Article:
While we might enjoy the time spent with our colleagues, the notion of spending the majority of the Valentine’s Day holiday (if you can call it that) with co-workers instead of loved ones probably isn’t ideal.
And if you’re one of those people already annoyed by Cupid’s minions making appearances at the workplace with incessant deliveries of flowers and gifts – and the loud, excited conversations which will inevitably follow – you’re probably dreading tomorrow even more.
Even if you are loved up, I understand the pain and the hype that surrounds February 14. So, here are some tips to surviving Valentine’s Day in the office:
1. Go on a sugar rush and finish all that work!
What do you do with an excess of candy and heart-shaped cakes and chocolates littering your office pantry? You eat them before going full-throttle and powering through all your pending assignments. Not only will that impress your boss and get you that promotion you were waiting for, but it will also inspire others around you to roll up their sleeves and get down to the tasks at hand.
2. Don’t bring your love life (or lack of it) into the workplace
It’s good to share details of your life with your colleagues, and indulging in what your sweetie has planned for the evening ahead. However, exclaiming your excitement loudly to everyone in the office and making a huge deal of gifts received may in fact be annoying and cause irritation amongst your peers. Ditto for those without major plans for the day.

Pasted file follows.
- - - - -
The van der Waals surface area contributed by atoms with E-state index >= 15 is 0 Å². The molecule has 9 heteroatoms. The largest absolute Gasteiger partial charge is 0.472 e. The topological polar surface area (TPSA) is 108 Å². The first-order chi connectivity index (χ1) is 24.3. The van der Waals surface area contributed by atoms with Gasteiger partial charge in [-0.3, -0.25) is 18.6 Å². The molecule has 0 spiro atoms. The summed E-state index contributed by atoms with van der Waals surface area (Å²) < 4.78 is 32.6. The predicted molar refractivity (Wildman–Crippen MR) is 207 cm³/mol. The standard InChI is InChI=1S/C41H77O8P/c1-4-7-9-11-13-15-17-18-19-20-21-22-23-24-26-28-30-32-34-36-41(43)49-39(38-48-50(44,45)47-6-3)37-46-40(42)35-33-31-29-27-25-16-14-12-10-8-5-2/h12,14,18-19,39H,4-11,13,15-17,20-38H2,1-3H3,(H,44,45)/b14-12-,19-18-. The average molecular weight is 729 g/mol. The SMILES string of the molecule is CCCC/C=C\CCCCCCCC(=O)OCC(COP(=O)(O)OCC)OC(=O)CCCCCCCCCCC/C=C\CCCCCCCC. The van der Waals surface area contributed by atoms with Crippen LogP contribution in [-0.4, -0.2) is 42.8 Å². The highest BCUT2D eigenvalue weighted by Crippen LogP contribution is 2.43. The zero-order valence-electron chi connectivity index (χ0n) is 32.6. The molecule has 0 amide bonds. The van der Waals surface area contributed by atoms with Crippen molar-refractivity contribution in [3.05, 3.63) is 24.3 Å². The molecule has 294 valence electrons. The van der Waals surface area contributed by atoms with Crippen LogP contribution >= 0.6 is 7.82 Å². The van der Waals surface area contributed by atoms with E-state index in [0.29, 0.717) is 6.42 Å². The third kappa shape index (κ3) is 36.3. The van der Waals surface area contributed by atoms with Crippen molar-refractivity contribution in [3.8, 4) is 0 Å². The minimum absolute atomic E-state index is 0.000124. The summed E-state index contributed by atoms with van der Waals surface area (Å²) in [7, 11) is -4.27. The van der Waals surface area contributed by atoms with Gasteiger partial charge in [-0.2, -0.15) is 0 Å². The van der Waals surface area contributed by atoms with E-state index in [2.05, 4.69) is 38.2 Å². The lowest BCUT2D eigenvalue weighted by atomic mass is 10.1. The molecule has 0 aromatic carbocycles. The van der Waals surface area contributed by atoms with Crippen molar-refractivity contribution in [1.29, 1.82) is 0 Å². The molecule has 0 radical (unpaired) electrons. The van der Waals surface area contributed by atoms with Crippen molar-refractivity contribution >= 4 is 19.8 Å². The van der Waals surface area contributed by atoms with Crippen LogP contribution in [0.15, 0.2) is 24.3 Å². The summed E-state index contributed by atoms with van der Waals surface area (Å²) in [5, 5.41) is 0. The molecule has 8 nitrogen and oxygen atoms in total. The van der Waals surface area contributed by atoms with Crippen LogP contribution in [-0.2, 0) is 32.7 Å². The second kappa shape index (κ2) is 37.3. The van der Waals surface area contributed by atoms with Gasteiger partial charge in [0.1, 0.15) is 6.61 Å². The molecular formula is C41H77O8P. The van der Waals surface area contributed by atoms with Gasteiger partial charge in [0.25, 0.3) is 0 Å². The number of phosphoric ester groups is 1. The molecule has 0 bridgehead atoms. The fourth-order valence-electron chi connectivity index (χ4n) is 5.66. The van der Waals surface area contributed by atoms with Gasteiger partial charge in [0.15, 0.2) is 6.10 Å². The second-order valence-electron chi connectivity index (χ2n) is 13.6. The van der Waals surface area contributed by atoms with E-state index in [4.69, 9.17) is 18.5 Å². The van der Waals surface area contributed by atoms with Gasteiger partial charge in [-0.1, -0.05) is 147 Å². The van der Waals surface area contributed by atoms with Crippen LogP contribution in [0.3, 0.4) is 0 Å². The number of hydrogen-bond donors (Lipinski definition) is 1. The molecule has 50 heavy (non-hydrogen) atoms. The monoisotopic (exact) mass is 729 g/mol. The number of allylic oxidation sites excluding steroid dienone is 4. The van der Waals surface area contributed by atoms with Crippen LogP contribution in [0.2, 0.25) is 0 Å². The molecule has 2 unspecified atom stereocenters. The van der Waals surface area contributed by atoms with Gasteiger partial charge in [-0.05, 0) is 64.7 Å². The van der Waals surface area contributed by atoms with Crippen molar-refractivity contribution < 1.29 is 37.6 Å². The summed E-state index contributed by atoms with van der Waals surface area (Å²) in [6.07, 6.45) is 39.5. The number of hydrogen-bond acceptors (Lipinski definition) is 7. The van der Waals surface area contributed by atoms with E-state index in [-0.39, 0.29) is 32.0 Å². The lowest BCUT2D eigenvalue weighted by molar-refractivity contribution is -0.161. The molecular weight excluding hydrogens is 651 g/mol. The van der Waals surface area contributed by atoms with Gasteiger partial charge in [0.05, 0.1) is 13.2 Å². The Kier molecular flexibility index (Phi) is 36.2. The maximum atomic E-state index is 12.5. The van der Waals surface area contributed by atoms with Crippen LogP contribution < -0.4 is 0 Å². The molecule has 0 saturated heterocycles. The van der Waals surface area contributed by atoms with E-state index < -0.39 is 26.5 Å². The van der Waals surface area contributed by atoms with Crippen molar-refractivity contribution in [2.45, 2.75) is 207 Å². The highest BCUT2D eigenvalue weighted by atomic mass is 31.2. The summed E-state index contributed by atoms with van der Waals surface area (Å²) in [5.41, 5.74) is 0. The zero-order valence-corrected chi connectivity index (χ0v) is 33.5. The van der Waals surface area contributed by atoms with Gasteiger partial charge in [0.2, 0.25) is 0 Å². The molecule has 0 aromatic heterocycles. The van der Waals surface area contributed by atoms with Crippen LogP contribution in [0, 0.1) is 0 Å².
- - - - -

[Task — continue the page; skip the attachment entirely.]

3. This is not a free pass for inappropriate behaviour
If you are keen on celebrating Valentine’s Day at work, do so within limits. Don’t flirt with your colleagues and definitely abstain from romantic rendezvous of any variety. Not only will this avoid awkward encounters and embarrassing moments with your colleagues the next day, it will also help you focus on why you came in the office in the first place: To achieve goals and targets for your organisation.
4. Leverage on the love
Turning Valentine’s Day into an opportunity for a team-building experience may work. Try ideas like putting up a love board where everyone can share what they love about their job. You can also use this as an opportunity to let your co-workers know how much you appreciate their work. Thanking co-workers when they least expect it can be a great method to foster more stable relationships in the workforce.
Human Resources magazine and the HR Bulletin daily email newsletter:
Asia's only regional HR print and digital media brand.
Register for your FREE subscription now »